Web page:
Three stocks with healthy dividends
It's going to be a few years yet before the world returns to a healthy level of economic growth, says professional investor Hugh Yarrow. Here, he tips three quality, dividend-paying stocks to buy now.
Each week, a professional investor tells MoneyWeek where he'd put his money now. This week: Hugh Yarrow, manager of the Evenlode Income Fund.
At the heart of recent stockmarket weakness is a creeping realisation that the global economy is not recovering as strongly as hoped from the banking crisis and subsequent recession of 2008-2009. Unemployment in Britain and America remains close to crisis highs. Quantitative easing has not had as positive an effect as central bankers hoped it might. Meanwhile, the eurozone crisis lurches from one insufficient policy measure to another.
The new era we are in the Great Deleverage' is characterised by consumers and governments paying down their debts and restoring their financial health. Although we are three to four years into this process, history suggests that at least the same amount of time may need to pass before the world can return to a more sustainable, healthy level of economic growth.
Some businesses are better placed to weather this challenging climate than others. In particular, businesses with high customer loyalty, repeat-purchase products, geographic diversity and strong cash flow should do well. Some of the highest quality UK-listed businesses not only possess these qualities, but are also attractively priced and pay healthy, growing dividends. Here are three we like.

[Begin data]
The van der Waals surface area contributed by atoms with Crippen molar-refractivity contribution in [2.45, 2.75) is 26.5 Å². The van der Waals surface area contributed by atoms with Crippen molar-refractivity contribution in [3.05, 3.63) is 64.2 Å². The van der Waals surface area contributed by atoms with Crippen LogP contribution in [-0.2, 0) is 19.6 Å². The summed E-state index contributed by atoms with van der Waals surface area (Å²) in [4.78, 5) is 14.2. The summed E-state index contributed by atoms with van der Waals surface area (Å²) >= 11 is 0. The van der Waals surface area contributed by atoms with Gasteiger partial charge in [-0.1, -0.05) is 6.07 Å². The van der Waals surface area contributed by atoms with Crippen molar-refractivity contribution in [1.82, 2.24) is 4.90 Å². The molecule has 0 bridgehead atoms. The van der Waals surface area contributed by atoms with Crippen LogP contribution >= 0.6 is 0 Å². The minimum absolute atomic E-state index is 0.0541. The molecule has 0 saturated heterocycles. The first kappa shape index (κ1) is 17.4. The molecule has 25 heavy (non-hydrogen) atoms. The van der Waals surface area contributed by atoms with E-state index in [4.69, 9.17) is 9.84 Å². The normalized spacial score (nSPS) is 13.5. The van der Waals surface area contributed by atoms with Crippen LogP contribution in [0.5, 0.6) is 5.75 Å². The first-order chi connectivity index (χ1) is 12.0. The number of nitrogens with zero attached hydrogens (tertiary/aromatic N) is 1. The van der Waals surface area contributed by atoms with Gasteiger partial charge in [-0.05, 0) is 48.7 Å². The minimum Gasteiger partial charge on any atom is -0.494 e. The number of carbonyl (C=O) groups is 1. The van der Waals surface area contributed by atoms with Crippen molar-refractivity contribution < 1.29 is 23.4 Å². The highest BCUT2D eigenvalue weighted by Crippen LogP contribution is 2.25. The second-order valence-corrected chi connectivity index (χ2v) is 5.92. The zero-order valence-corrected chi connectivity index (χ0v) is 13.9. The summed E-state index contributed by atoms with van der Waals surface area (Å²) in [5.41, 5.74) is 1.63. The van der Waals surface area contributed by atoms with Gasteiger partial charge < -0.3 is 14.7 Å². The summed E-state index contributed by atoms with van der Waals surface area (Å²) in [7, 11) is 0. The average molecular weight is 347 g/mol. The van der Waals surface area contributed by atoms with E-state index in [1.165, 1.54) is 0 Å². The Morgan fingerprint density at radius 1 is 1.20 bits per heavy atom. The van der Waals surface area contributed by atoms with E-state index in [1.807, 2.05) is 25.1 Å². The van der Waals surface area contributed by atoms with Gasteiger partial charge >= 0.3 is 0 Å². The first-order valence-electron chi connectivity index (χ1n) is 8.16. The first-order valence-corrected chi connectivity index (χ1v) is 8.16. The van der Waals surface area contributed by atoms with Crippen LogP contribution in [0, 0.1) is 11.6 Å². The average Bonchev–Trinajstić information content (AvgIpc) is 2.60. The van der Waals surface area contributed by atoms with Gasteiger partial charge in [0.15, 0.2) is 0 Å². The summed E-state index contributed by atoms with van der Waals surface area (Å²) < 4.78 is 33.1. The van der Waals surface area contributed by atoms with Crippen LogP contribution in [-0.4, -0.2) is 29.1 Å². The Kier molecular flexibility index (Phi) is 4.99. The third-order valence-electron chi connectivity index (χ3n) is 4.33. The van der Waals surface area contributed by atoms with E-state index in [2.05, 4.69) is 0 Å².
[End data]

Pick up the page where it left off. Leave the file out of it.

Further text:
Unilever (LSE: ULVR) is the second-largest branded consumer goods business in the world, established in 1930 and with roots dating back more than 150 years. Its large and diversified brand portfolio includes Lipton Tea, Hellmann's mayonnaise and Dove soap. These are low-cost, essential items that tend to be bought no matter how bad things get.
Three quarters of Unilever's brands are number one or two in their market. The company's emerging markets presence is second to none, with more than 50% of sales coming from these regions. The upward income mobility of emerging-market consumers provides Unilever with a long runway of growth over coming years. The stock currently yields 4% and recently increased its dividend by 7%.
Smith & Nephew (LSE: SN) is a healthcare firm with products ranging from replacement hips to surgical dressings. Due to concerns over pressure on healthcare budgets, its share price has struggled recently. But as management puts it, "an economic recession doesn't cure osteoarthritis".
The developed world's population is growing older and demand for healthcare is increasing. In emerging markets, spending on healthcare is growing rapidly. It's also a potential takeover target. The medical devices sector is consolidating and recent takeover multiples in the sector suggest it could be worth at least £10 to a private buyer. This compares to a current share price of £5.79.
Sage (LSE: SGE) is the global market leader in business management software for small- and medium-sized enterprises. It boasts six million customers worldwide. If you ask the financial controller of a small business what accountancy software they use, the chances are it will be Sage.
Two-thirds of Sage's sales come from annual subscriptions and renewal rates run at more than 80% (once business-critical software is embedded in your business, you are unlikely to want to switch supplier). The outlook for spending on Sage's products remains well supported, as businesses use technology to improve efficiency in a tough economic environment. Sage's dividend is growing at 5% and the shares yield 3.2%.